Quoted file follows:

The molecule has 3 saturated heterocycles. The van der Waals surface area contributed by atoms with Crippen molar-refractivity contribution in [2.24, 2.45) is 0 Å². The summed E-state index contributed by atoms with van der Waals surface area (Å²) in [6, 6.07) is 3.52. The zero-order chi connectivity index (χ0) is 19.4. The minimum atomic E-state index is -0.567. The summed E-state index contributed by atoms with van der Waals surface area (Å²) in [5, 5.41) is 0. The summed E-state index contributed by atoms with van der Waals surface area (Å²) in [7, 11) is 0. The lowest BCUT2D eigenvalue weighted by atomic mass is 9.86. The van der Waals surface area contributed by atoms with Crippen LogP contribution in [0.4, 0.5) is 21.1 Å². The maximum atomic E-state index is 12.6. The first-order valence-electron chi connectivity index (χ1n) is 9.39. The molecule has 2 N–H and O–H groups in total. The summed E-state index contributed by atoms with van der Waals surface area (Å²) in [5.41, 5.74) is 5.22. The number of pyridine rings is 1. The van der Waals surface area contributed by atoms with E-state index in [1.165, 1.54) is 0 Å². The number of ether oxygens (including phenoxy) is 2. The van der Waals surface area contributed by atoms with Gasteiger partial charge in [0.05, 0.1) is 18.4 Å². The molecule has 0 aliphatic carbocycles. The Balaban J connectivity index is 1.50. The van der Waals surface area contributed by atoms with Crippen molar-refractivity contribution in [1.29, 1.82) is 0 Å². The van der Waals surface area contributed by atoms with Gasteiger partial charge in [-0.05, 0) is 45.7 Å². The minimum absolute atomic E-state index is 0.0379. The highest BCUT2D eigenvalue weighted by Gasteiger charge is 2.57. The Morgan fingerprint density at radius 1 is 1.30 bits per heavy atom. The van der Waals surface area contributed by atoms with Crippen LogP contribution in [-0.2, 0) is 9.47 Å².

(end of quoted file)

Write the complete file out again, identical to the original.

The molecule has 3 saturated heterocycles. The van der Waals surface area contributed by atoms with Crippen molar-refractivity contribution in [2.24, 2.45) is 0 Å². The summed E-state index contributed by atoms with van der Waals surface area (Å²) in [6, 6.07) is 3.52. The zero-order chi connectivity index (χ0) is 19.4. The minimum atomic E-state index is -0.567. The summed E-state index contributed by atoms with van der Waals surface area (Å²) in [5, 5.41) is 0. The summed E-state index contributed by atoms with van der Waals surface area (Å²) in [7, 11) is 0. The lowest BCUT2D eigenvalue weighted by atomic mass is 9.86. The van der Waals surface area contributed by atoms with Crippen LogP contribution in [0.4, 0.5) is 21.1 Å². The maximum atomic E-state index is 12.6. The first-order valence-electron chi connectivity index (χ1n) is 9.39. The molecule has 2 N–H and O–H groups in total. The summed E-state index contributed by atoms with van der Waals surface area (Å²) in [5.41, 5.74) is 5.22. The number of pyridine rings is 1. The van der Waals surface area contributed by atoms with E-state index in [1.165, 1.54) is 0 Å². The number of ether oxygens (including phenoxy) is 2. The van der Waals surface area contributed by atoms with Gasteiger partial charge in [0.05, 0.1) is 18.4 Å². The molecule has 0 aliphatic carbocycles. The Balaban J connectivity index is 1.50. The van der Waals surface area contributed by atoms with Crippen molar-refractivity contribution in [1.29, 1.82) is 0 Å². The van der Waals surface area contributed by atoms with Gasteiger partial charge in [-0.05, 0) is 45.7 Å². The minimum absolute atomic E-state index is 0.0379. The highest BCUT2D eigenvalue weighted by Gasteiger charge is 2.57. The Morgan fingerprint density at radius 1 is 1.30 bits per heavy atom. The van der Waals surface area contributed by atoms with Crippen LogP contribution in [-0.2, 0) is 9.47 Å².